The theme for Black History Month 2021 is The Black Family: Representation, Identity and Diversity and is set every year by the Association for the Study of African American Life and History®, an organization founded in 1915 by Dr. Carter G. Woodson, the famed African American historian known as the “Father of Black History.”
Yes, Black History is rich and has many ways in which to be celebrated. My black heroes are Maya Angelou, Nikki Giovanni, Langston Hughes, and James Baldwin; you see the pattern. On rainy days, I still enjoy Emerson, Frost and Thoreau.
Representation: I am so grateful for the experiences that I have had in my life thus far, not just with the family that raised me but also for my teachers. I can recall wonderful ladies who helped my young mother as she worked through college while raising a family. They took care of me and my siblings. It was a gentler time, then, when the community truly was a village. I can remember that my teachers and the ladies that I saw at church were always elegantly dressed and were well-spoken. I think my sense of grace can be attributed to them as well as my parents. It is part of the Identity and Representation that is part of the theme for this month.
Identity: I treasure the black heritage that my family has instilled within me. My African roots go back to the Tribe of Dan. My great uncle researched this years ago and it was the place where the people of Israel entered the promised land. How ironic, my great grandparents Jim and Elvira Fite (former enslaved children of God) owned land in East Texas and worked to make sure that their children would live in a world full of promise and prosperity. My great grandmother taught us to continue to strive to do our best at all times, and when we falter look to God for guidance and grace. I am multifaceted and have accomplished great things and have also experienced failures and disappointments. But through it all, I have learned to trust God, forgiveness, and respect my fellow man.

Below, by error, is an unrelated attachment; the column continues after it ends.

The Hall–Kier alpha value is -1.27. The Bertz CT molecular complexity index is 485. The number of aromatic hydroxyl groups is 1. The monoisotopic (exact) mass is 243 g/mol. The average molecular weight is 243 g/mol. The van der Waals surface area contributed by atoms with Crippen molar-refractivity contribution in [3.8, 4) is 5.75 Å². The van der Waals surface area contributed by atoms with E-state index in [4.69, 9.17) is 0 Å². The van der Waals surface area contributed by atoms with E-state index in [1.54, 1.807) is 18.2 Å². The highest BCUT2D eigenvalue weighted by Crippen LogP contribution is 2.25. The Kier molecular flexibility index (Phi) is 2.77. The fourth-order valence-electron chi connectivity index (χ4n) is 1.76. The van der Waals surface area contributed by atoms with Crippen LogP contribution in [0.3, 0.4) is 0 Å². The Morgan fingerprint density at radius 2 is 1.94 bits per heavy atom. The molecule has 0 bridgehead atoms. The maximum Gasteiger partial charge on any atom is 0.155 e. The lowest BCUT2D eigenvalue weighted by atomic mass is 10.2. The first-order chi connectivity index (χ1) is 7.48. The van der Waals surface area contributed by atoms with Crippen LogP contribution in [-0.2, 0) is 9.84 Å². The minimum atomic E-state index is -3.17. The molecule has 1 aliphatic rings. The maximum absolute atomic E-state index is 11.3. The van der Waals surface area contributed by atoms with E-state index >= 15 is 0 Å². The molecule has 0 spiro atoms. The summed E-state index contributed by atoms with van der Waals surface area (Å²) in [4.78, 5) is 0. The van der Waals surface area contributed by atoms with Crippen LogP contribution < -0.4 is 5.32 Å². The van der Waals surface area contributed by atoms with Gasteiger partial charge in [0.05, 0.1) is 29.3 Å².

Diversity was evident as well in my family. We are African American with Irish and Choctaw Indian (Choctaw) roots. Through my Choctaw roots, we were taught to have the character of strength and durability through peaceful means if possible. This sense of Diversity is shown in how my family raised us to persevere and to be patient while helping others. The relationship between the Choctaw and Irish is chronicled. The Choctaw had their own burden but offered aid to the Irish during the Irish potato famine. My mother often tells me of my Irish grandmother who served dinner on a lace tablecloth and had tea time each day. What a heritage and I am so grateful! I guess that is why I love people. I just see them as they are, Human Beings. We are constantly working to make the Human Race better, regardless of your lot in life.
Black History is so important because if we do not, as George Santayana says, “…learn from history, we are doomed to repeat it. Those who do not remember their past, are condemned to repeat their mistakes. Those who do not read history, are doomed to repeat it. Those who fail to learn from the mistakes of their predecessors, are destined to repeat them.”
It is incumbent upon us to put into action the lessons we were taught; to embrace diversity and share experiences to make this world a better place to live in peace and harmony. It’s the Diversity that makes us, unites us, and keeps us strong.
With Gratitude, Love, and Respect to my Ancestors,
Rhonda C. Arnold